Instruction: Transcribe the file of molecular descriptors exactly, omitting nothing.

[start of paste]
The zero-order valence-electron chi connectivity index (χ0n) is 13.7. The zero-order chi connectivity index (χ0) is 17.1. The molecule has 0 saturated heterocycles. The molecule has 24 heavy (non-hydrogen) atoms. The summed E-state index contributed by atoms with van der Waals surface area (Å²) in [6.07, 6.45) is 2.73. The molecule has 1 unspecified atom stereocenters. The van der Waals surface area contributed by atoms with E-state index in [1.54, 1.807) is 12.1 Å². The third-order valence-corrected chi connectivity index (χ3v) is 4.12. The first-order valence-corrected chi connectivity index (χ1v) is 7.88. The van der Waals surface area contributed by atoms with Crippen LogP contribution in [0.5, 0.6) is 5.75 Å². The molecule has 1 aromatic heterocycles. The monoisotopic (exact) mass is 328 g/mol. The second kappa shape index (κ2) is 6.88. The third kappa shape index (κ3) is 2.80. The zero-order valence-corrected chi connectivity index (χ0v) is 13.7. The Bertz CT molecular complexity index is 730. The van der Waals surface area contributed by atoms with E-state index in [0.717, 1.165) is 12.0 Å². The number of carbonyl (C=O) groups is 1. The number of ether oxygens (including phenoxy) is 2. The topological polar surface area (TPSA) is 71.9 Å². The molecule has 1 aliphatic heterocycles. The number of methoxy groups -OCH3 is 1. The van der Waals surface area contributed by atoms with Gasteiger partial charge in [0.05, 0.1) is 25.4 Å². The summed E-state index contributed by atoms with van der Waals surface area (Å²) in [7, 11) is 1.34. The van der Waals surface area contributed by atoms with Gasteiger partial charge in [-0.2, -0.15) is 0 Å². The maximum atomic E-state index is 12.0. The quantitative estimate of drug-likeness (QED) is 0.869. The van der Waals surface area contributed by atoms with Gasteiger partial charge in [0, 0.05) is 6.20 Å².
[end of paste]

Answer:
The zero-order valence-electron chi connectivity index (χ0n) is 13.7. The zero-order chi connectivity index (χ0) is 17.1. The molecule has 0 saturated heterocycles. The molecule has 24 heavy (non-hydrogen) atoms. The summed E-state index contributed by atoms with van der Waals surface area (Å²) in [6.07, 6.45) is 2.73. The molecule has 1 unspecified atom stereocenters. The van der Waals surface area contributed by atoms with E-state index in [1.54, 1.807) is 12.1 Å². The third-order valence-corrected chi connectivity index (χ3v) is 4.12. The first-order valence-corrected chi connectivity index (χ1v) is 7.88. The van der Waals surface area contributed by atoms with Crippen LogP contribution in [0.5, 0.6) is 5.75 Å². The molecule has 1 aromatic heterocycles. The monoisotopic (exact) mass is 328 g/mol. The second kappa shape index (κ2) is 6.88. The third kappa shape index (κ3) is 2.80. The zero-order valence-corrected chi connectivity index (χ0v) is 13.7. The Bertz CT molecular complexity index is 730. The van der Waals surface area contributed by atoms with E-state index in [0.717, 1.165) is 12.0 Å². The number of carbonyl (C=O) groups is 1. The number of ether oxygens (including phenoxy) is 2. The topological polar surface area (TPSA) is 71.9 Å². The molecule has 1 aliphatic heterocycles. The number of methoxy groups -OCH3 is 1. The van der Waals surface area contributed by atoms with Gasteiger partial charge in [0.05, 0.1) is 25.4 Å². The summed E-state index contributed by atoms with van der Waals surface area (Å²) in [7, 11) is 1.34. The van der Waals surface area contributed by atoms with Gasteiger partial charge in [-0.2, -0.15) is 0 Å². The maximum atomic E-state index is 12.0. The quantitative estimate of drug-likeness (QED) is 0.869. The van der Waals surface area contributed by atoms with Gasteiger partial charge in [0, 0.05) is 6.20 Å².